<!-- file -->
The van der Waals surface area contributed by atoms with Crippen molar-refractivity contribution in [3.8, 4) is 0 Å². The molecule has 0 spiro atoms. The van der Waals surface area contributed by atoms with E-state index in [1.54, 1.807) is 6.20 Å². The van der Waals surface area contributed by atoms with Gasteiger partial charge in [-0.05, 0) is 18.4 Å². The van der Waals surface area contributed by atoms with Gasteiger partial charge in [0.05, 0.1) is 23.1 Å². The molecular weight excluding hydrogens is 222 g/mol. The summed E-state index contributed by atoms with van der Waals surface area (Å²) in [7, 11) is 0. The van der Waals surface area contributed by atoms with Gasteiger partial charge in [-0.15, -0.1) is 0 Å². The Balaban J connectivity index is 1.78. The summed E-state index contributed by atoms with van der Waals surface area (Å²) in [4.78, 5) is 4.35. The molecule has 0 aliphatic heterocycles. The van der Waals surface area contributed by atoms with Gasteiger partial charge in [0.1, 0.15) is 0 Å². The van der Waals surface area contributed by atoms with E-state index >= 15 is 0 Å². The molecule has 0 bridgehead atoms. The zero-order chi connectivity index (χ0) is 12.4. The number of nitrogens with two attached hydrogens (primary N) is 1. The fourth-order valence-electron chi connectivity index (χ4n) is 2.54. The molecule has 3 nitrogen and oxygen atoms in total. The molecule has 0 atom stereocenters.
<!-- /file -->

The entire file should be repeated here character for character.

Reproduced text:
The van der Waals surface area contributed by atoms with Crippen molar-refractivity contribution in [3.8, 4) is 0 Å². The molecule has 0 spiro atoms. The van der Waals surface area contributed by atoms with E-state index in [1.54, 1.807) is 6.20 Å². The van der Waals surface area contributed by atoms with Gasteiger partial charge in [-0.05, 0) is 18.4 Å². The van der Waals surface area contributed by atoms with Gasteiger partial charge in [0.05, 0.1) is 23.1 Å². The molecular weight excluding hydrogens is 222 g/mol. The summed E-state index contributed by atoms with van der Waals surface area (Å²) in [7, 11) is 0. The van der Waals surface area contributed by atoms with Gasteiger partial charge in [-0.15, -0.1) is 0 Å². The Balaban J connectivity index is 1.78. The summed E-state index contributed by atoms with van der Waals surface area (Å²) in [4.78, 5) is 4.35. The molecule has 0 aliphatic heterocycles. The van der Waals surface area contributed by atoms with Gasteiger partial charge in [0.1, 0.15) is 0 Å². The van der Waals surface area contributed by atoms with E-state index >= 15 is 0 Å². The molecule has 0 bridgehead atoms. The zero-order chi connectivity index (χ0) is 12.4. The number of nitrogens with two attached hydrogens (primary N) is 1. The fourth-order valence-electron chi connectivity index (χ4n) is 2.54. The molecule has 3 nitrogen and oxygen atoms in total. The molecule has 0 atom stereocenters.